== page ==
Heart block is diagnosed through Electrocardiogram (ECG or EKG). ECG is used to record the heart’s electrical activity. It creates a graph demonstrating the heart rhythm and heart rate which also includes the timing of electrical signals as they move through the heart.
If the doctor would require to check electrical signals over a long period, the patient would be recommended to wear a Holter Monitor. This is a small, portable ECG machine for cardiac monitoring for at least 24 to 72 hours. This can help in detecting problems that may not get highlighted on a resting ECG.
Treatment of Heart Block
Complete heart block can be life-threatening. Thus, the specialist may recommend medication or even implanting a pacemaker, depending on the severity.
The patient might also be prescribed some anti-arrhythmic medications. This can alter the electrical signals in the heart and even prevent disturbances in the electrical system of the heart.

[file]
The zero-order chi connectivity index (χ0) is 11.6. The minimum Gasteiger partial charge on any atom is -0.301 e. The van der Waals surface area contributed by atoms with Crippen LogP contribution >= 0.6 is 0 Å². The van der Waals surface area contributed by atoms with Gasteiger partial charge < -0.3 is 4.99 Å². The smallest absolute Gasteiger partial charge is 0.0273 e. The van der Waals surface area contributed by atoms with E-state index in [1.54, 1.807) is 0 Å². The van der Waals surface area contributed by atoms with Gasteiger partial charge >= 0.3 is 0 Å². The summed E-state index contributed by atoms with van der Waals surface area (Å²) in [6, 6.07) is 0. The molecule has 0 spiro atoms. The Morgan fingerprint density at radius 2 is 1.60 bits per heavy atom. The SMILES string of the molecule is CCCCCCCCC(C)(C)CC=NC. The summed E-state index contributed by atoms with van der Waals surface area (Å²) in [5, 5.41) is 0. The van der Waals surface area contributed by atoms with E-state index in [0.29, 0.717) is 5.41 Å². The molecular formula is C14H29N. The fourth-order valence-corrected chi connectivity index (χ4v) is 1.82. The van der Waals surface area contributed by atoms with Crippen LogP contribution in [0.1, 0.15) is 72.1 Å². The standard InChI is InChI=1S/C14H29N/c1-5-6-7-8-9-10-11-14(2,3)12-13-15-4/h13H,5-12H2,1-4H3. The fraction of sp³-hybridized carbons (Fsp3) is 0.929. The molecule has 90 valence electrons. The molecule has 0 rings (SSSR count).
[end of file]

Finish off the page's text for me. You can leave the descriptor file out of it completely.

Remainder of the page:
Implanting a pacemaker involves minor surgery. The device has two wires that connect to the heart’s right side. It works as a backup electrical system for the heart that reminds the heart to beat at a normal rate if it stops or slows down.
Complete heart block is a serious medical issue. Thus, proper diagnosis and treatment are extremely important. Also, one should only consult a highly-skilled and experienced heart specialist to ensure proper treatment of the condition.